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214 of 232 people found the following review helpful
on March 1, 2003
Finished reading this book quickly and am very interested in starting a RE investing career. The Authors paint a lovely picture of financial freedom. The purchase option lease in theory sounds very inticing.
I have 3 problems:
1) They never give you the language to use in with the seller in hammering out a contract. And knowing the bare minimum about investing in real Estate I am thinking you need some VERY specific legal language in any kind of deal like this. So now, i need to go about paying a real estate lawyer a big chunk of change to write the contract for me? And this can be done overnight? Before the owner changes his mind..?
2) It could take literally months and months to find a tenant-buyer - and then what, $2,000 a month that I dont have is coming out of my pocket?
3) The big red flag here: - I had come to the review section looking for some honest feedback - And then proceed to find about 30 of the 50 reviews all posted on or about July 16, 2002.
And 90% all give 5 stars. Unfortunately Ive become more skeptical because of this.. And not many actual testimonials of people giving actual sucess stories.. Only things like "what a great book" and "the best real estate book money can buy" etc etc
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33 of 33 people found the following review helpful
This is a great motivational book to help you get started in real estate investing. This book inspired me to get started in real estate investing and in my first year I acquired 13 properties.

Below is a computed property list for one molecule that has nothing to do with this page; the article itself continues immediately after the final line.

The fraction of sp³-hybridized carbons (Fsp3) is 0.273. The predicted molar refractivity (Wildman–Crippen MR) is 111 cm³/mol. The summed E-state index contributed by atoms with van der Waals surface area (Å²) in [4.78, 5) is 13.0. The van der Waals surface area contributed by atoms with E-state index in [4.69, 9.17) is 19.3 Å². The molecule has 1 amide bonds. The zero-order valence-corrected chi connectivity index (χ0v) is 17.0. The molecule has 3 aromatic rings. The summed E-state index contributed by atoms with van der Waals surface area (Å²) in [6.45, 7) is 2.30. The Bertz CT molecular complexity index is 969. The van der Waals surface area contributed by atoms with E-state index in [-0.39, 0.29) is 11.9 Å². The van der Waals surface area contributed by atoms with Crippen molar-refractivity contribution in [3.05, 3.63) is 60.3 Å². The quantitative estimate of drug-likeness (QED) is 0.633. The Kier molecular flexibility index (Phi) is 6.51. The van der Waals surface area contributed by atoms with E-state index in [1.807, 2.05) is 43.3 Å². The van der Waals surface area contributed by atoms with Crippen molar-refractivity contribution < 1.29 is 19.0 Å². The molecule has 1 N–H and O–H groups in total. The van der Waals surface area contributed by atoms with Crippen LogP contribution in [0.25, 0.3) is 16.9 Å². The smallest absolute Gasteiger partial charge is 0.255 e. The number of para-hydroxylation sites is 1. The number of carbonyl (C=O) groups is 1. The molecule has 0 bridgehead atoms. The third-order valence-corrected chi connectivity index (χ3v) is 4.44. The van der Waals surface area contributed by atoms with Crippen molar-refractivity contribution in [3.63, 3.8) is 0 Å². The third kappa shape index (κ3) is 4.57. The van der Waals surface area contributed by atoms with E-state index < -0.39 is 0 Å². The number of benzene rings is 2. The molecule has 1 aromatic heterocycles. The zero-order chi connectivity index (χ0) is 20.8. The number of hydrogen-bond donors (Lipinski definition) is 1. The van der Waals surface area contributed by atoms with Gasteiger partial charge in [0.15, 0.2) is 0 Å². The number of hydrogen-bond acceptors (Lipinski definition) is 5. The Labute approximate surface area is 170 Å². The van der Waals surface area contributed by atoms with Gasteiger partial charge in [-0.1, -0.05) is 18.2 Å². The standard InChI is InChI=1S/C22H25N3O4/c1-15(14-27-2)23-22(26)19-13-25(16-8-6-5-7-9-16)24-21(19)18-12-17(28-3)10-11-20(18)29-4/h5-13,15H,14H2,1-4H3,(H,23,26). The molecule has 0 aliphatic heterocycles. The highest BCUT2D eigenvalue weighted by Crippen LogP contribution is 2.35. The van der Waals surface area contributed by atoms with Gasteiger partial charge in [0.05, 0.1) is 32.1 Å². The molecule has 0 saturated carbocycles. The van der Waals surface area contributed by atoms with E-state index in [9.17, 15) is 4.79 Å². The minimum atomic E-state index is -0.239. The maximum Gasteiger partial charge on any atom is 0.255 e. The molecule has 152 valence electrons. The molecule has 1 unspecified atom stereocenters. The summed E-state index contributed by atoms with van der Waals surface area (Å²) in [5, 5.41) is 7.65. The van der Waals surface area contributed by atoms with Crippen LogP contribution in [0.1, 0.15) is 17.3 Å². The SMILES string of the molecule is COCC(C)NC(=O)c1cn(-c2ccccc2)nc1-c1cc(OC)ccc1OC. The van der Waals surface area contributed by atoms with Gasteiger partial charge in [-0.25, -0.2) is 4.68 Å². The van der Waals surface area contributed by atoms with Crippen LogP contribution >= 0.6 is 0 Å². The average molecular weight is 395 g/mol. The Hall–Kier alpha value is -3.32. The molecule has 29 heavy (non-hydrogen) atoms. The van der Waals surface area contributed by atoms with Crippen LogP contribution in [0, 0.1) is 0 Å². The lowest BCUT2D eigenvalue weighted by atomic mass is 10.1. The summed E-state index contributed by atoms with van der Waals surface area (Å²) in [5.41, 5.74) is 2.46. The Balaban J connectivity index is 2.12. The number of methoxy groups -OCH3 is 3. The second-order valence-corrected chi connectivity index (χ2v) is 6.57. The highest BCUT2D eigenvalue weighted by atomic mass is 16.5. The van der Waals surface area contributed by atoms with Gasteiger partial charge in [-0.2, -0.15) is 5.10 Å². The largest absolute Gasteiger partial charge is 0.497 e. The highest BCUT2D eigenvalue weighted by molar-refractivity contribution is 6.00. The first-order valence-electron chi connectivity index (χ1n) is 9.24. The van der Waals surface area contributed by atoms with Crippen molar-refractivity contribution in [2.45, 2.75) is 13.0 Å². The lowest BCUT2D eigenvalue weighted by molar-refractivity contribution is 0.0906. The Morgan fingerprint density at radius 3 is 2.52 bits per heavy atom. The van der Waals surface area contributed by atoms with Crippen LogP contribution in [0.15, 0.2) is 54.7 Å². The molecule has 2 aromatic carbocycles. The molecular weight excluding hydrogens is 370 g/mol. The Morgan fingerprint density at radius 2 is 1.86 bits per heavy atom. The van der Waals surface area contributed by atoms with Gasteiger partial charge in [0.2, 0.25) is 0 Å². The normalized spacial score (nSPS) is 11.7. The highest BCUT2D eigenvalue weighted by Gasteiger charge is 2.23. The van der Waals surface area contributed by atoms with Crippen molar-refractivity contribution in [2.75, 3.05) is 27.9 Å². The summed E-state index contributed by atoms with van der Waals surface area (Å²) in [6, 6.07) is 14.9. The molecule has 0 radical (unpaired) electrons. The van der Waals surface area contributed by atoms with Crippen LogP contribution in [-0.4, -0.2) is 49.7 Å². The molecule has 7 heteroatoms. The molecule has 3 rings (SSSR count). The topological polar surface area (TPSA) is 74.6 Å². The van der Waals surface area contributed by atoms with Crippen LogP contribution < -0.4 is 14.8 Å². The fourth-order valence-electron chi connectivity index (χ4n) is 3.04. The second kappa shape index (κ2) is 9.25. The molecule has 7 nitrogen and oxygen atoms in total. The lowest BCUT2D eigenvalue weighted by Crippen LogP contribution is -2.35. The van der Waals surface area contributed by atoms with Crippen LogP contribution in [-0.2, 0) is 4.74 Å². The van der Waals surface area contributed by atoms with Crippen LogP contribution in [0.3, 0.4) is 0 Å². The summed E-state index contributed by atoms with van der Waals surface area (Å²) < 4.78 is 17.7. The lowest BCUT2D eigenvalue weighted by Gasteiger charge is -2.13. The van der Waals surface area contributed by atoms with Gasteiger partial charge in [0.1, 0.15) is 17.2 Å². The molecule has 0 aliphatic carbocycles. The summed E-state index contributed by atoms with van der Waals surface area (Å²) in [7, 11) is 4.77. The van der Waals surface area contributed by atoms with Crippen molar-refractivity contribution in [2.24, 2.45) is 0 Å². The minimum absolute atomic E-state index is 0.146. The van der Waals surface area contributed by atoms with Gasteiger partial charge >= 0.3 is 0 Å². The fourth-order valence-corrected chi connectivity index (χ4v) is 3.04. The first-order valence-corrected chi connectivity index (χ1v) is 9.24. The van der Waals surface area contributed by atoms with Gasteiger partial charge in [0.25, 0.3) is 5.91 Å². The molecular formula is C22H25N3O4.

However, there is still A LOT of risk. The authors make everything sound like it is very simple and I can tell you from first hand experience that it is not. The book will give you a good background of how a lease option works and how to get a homeowner to lease option their home to you.

Where the book falls short is on the fine details and the risk. For instance, the book does not give you any sample contracts. The authors instead want you to buy their CD ROM of forms which they charge a small fortune for. I found the lease option contract form I use on the Internet for about $25 and saved myself a bundle.

And now the risk. Problems you WILL face are:

1. Tenants making late rent payments. Can you afford to cover a lease payment to the homeowner if your tenant is broke and 15+ days late paying his/her rent? For each home you put under a lease option, you face the risk of your tenants being late on their rent and you having to cover the lease payments you are legally entitled to pay the homeowner.